Breathe. The anxiety is better when you take in deep breaths and hold them. Count in 1-2-3-4, hold 1-2-3-4, out 1-2-3-4.
You didn’t do this. It’s on the corner, in his school, at that party where you first met the parents. It’s an evil little devil, that drug. Doesn’t matter its name. That sneaky chemical masqueraded as temporary escape, tricking your boy into trying something he had no idea would imprison him.
Hold you head up, Mom. You didn’t do this. I saw you bake those cupcakes, cheer him on at his games, go to his parent teacher conferences. I saw you meet parents before he stayed over, heard you talk to him on his cell phone when he was out, saw you checking his messages and even making him clean his room; yes, he should clean his room.
You did it right, Mom, and I salute you. But the fact is, there is someone more addictive than your love, more dangerous than your wrath when he misbehaves, more loving when he’s sad and confused.
His name is Drug, and he’s much stronger than you. He’s much stronger than your son’s will. He’s a devil disguised as his best friend. And now he’s masquerading as your boy.
Drug is not your boy! Drug has taken him over, turned him into a thief and a liar, an angry and vile mess.
Keep loving him, Mom. Don’t give up. But when you need a break from the hell, you must take one. Clear your mind. Go for a walk. Go out with your friends.
You see, Drug will control you too. He will make sure you wither and fall, he will make sure you cry and shake, he will make sure you can barely take care of your other children, and he will try hard to break up your marriage. And you will succumb to those powers….if you don’t fight him.
Hold your head up, Mom. There is hope on the horizon. Keep loving your boy, keep encouraging him, but do not let Drug get his way. Be tough. If you must masquerade your love as distance, do it. If you must be uncomfortable turning your back, you must do it. The less Drug feeds off of you, the more he dies. Remember who is beneath the evil disguise. Your baby. Your beautiful, precious baby.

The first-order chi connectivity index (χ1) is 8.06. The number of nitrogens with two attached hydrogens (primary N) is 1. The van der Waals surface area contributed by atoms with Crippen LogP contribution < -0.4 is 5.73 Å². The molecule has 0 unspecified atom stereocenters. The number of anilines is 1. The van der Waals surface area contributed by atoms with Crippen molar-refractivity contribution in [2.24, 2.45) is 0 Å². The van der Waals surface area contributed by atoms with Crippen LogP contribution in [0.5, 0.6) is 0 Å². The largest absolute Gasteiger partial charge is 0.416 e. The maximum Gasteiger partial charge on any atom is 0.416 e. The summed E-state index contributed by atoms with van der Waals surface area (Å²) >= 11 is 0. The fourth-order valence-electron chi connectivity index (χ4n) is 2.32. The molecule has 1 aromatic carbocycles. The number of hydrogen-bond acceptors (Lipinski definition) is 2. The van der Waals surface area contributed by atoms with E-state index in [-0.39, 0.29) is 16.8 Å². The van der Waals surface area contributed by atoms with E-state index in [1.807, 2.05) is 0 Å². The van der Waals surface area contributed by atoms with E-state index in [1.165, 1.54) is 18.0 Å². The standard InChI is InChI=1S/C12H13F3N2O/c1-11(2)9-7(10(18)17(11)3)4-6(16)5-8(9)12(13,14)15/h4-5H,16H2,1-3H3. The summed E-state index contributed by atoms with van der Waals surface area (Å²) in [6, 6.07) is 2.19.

Stay strong, Mom.
Stay healthy, Mom.
You didn’t do this.
Hold onto that promise of a new day.
There is hope in each and every sunrise.
about the author:
Maureen Fitzpatrick is a married mother of five who lived through 6 years of hell when her oldest child became addicted to heroin. Her goal is to use her debut book, Beyond Horizon Fall, as a tool to let other parents in similar situations know they are not alone.
All proceeds from the sale of her book will benefit organizations that encourage positive living and assist in the teaching against/prevention/assistance of families affected by substance abuse. Kids Caring Foundation and Stand Up to Addiction are the nonprofits for this quarter.
Writing poetry began as a coping mechanism for the storm that brewed around her and blossomed into a love and a need to let others know that confusing feelings during turbulent times are human. She invites you to read her real and raw journey as told through poetry and prose.
A former teacher of all grades 2-6, Maureen’s love of writing became a salve during the turbulent years of her drug addicted daughter’s fight to survive. Though help was hard to come by, through determination, love, and a fierce will to live, her child is now drug free and Maureen’ s life is peaceful. She offers her hope and support and a generous hug.